In an interview with a local radio station, a woman who identified herself as Mr. Uribe’s wife said the two had been married 18 years and had three children, and that he had left home one day after he told her that he had “a very good job opportunity.”
She said her husband had been investigated in the false positives case, but had been exonerated.
Colombian officials said that some of the accused individuals left Bogotá as early as May, and flew to Panama before traveling to the Dominican Republic and then to Haiti. Others arrived in the Dominican Republic in early June, and then traveled to Haiti.
Colombia has a large military that has spent decades fighting left-wing guerrilla groups, paramilitaries and drug traffickers, often with U.S. funds and training. Over the years, thousands of young Colombian men have been conscripted into the military, but they often leave service with limited professional options.
This has made them attractive to people looking for hired guns. By 2015, for example, the United Arab Emirates had secretly dispatched hundreds of Colombians to Yemen to fight in the country’s violent civil conflict. Many stayed because of the high pay, according to past New York Times reporting, with the Colombians receiving salaries of up to $3,000 a month, compared with about $400 a month they would make at home.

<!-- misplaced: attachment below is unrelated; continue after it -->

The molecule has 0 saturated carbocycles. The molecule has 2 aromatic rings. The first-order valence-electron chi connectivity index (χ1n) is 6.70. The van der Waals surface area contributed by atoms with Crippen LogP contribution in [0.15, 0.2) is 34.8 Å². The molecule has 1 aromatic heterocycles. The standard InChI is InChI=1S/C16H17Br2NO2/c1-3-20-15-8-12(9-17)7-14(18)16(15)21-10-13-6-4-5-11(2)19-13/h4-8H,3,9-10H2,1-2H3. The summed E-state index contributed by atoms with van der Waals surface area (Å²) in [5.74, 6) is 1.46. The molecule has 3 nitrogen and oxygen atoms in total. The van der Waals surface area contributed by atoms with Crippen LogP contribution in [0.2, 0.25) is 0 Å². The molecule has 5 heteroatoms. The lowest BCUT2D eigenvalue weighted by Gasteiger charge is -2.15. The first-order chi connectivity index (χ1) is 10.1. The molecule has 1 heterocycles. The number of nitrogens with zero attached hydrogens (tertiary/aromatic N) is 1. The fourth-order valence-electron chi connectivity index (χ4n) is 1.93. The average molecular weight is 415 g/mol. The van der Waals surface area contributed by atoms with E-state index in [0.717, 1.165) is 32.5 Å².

“When an economic underclass is taught how to fight and how to conduct military operations and little else, those skills don’t transfer readily to the civilian sector except in the private security realm,” said Paul Angelo, a fellow at the Council on Foreign Relations who studies security issues.
On Friday, Gen. Luis Fernando Navarro, the commander of Colombia’s army, said that the accused individuals had left the military between 2002 and 2018. He said the men were involved in “mercenary activities,” and that their motives were “purely economic.”
Natalie Kitroeff and Anatoly Kurmanaev reported from Mexico City, Catherine Porter from Toronto, and Julie Turkewitz from Bogotá, Colombia. Reporting was contributed by Julian Barnes, Eric Schmitt and Adam Goldman from Washington; Sofía Villamil from Cartagena, Colombia; Edinson Bolaños from Bogotá, Colombia; Simon Romero from Albuquerque, N.M.; Andre Paulte and Milo Milfort and Harold Isaac from Port-au-Prince.